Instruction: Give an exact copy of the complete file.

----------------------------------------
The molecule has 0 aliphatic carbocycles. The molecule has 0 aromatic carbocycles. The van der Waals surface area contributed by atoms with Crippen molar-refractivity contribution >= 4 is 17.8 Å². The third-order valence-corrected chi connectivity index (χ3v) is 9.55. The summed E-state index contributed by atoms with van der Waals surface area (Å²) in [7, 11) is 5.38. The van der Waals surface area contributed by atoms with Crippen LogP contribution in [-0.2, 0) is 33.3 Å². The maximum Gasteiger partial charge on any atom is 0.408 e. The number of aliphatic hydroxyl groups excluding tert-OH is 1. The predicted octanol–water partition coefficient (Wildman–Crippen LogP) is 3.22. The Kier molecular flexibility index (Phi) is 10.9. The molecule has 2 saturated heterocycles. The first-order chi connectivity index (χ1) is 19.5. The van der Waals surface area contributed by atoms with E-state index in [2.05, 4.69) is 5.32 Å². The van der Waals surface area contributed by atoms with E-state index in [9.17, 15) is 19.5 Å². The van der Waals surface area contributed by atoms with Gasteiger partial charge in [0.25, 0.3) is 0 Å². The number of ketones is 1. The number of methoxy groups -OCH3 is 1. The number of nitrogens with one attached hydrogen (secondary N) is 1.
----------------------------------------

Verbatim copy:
The molecule has 0 aliphatic carbocycles. The molecule has 0 aromatic carbocycles. The van der Waals surface area contributed by atoms with Crippen molar-refractivity contribution >= 4 is 17.8 Å². The third-order valence-corrected chi connectivity index (χ3v) is 9.55. The summed E-state index contributed by atoms with van der Waals surface area (Å²) in [7, 11) is 5.38. The van der Waals surface area contributed by atoms with Crippen LogP contribution in [-0.2, 0) is 33.3 Å². The maximum Gasteiger partial charge on any atom is 0.408 e. The number of aliphatic hydroxyl groups excluding tert-OH is 1. The predicted octanol–water partition coefficient (Wildman–Crippen LogP) is 3.22. The Kier molecular flexibility index (Phi) is 10.9. The molecule has 2 saturated heterocycles. The first-order chi connectivity index (χ1) is 19.5. The van der Waals surface area contributed by atoms with E-state index in [2.05, 4.69) is 5.32 Å². The van der Waals surface area contributed by atoms with E-state index in [9.17, 15) is 19.5 Å². The van der Waals surface area contributed by atoms with Gasteiger partial charge in [0.25, 0.3) is 0 Å². The number of ketones is 1. The number of methoxy groups -OCH3 is 1. The number of nitrogens with one attached hydrogen (secondary N) is 1.